Monroe County spokesman Brett Walsh said the county has not yet seen the towns’ filings.

“While the county does not respond to pending litigation, in this case it is impossible given the fact that it is not in receipt of the purported lawsuit,” he said. “We are confident that the courts and the public will see that the county meets its obligations to our municipal partners. This suit by two towns attempts to force residents in other towns throughout this county to subsidize their town budgets.”

Moehle said he is still hopeful an agreement can be hammered out before the case is heard in court. He said the “illegal” policy runs counter to taxpayer support for shared government services and cost-cutting measures.

“Under this, instead of having just the county doing all tax enforcement, this would require every municipality to take action to enforce these fees themselves,” he said. “That means each municipality having to hire lawyers and getting their own liens enforced.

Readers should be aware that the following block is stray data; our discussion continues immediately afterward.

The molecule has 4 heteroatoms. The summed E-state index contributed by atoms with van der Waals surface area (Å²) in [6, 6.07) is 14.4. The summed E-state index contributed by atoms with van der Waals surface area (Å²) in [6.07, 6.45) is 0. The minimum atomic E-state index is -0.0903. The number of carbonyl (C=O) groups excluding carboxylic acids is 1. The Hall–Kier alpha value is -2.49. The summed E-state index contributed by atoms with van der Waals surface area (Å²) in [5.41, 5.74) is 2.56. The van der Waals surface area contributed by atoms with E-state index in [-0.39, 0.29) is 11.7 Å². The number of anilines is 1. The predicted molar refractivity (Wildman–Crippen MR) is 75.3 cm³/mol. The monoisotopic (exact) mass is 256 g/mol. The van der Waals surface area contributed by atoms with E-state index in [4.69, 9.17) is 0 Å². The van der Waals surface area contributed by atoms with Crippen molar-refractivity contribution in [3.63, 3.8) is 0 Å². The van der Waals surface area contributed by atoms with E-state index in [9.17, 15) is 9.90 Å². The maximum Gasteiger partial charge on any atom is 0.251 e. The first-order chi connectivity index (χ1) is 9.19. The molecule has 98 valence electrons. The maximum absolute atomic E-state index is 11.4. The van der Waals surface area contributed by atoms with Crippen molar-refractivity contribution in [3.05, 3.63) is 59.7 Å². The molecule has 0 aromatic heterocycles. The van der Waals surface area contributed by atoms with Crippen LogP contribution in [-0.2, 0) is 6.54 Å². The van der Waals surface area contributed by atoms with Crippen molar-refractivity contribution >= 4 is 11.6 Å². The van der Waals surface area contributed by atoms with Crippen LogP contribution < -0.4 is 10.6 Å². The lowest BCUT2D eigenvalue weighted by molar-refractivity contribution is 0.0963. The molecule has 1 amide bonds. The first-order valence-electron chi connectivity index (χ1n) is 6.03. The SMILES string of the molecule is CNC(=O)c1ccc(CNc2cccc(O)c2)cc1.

“This is not just bad law, it is bad government policy.”

Irondequoit Supervisor David Seeley said the biggest concern is that the county’s move will hobble efforts by his and other towns to address ongoing problems with deteriorating vacant homes or unkempt properties.

“People bring up the dollars and cents of this, but I’m more worried about enforcement,’ he said. “If we have no recourse in enforcing these charges, what leverage do we all have in making our homeowners pay them? This leaves us all powerless to enforce town code.”

Seeley said the court action was a last resort.

“I would love to work with the county on this crisis of dealing with zombie homes,” he said. “I’ve seen it elsewhere in upstate where you have counties and towns working together to take on these zombie homes, and I feel like what Monroe County is doing here is just making it harder for us to deal with this.”

A court date has not yet been set to hear the case.

MCDERMOT@Gannett.com

Read or Share this story: http://on.rocne.ws/2pdSN3c